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Re: Finocchio = occhio fino? (Re: Could f17r be fennel?)
At 09:22 21/01/02 +0000, Jacques Guy wrote:
Seriously now, the belief in fennel
being good for the eyes must have derived from the
name, finocchio, not the other way around. Sure, the
"eyes" in the roots of the drawing might be a
result of that folk etymology. And again they might
According to Ernst Breisach, Caterina Sforza's recipes are a heady mixture
of (1) empiric experiments, (2) collected herbal traditions and (3) pure
folk nonsense. The purpose of his noting her association between
"finocchio" and "occhio" was to give an example of (3).
Still, Caterina Sforza believed it sincerely (in the Aristotelian sense),
as would probably others compiling herbals in the same region at the same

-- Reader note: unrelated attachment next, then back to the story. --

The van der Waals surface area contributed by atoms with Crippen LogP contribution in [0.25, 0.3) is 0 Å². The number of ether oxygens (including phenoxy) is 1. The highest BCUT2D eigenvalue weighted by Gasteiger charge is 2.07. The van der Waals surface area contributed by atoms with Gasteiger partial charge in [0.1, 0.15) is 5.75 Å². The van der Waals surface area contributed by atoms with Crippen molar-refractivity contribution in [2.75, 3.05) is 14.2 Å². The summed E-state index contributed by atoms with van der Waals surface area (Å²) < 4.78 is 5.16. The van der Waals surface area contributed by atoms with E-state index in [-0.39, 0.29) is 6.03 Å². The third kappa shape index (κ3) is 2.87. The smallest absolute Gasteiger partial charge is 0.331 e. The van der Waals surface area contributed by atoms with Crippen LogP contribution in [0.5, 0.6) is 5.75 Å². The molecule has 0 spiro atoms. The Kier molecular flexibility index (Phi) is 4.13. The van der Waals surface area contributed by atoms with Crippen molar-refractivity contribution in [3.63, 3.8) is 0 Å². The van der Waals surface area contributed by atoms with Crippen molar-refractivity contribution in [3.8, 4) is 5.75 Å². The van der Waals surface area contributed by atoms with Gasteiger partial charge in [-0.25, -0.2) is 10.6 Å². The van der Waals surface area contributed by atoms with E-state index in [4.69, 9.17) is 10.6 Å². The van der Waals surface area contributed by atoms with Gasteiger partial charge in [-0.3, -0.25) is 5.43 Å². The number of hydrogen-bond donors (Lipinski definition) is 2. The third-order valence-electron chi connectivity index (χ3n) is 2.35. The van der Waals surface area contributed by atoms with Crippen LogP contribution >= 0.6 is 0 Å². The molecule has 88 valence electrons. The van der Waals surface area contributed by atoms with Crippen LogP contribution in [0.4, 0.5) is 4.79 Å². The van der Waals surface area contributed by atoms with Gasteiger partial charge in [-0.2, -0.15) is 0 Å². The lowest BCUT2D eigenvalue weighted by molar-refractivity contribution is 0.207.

time: so it's worth bearing in mind here.
And what about the tiny little dragon frolicking
between the roots of another plant on I forgot which
I recently suggested that this plant could be mandrake, and the dragon was
actually a dog pulling up the root (in the traditional medieval herbal way,
with the herb-picker out of earshot).
But, similarly, this could be a Romagnan Italian pun: can anyone tell me
the etymology of "mondragone" (as in the villa, which was established in
1586) as opposed to "mandragora"? Neither word appears in my (otherwise
excellent) Collins Italian dictionary.
"Finocchio" BTW, also means "pederast" in Italian.
I can see how this might prove embarrassing to non-Italian field botanists
in Italy. :-/
Cheers, .....Nick Pelling.....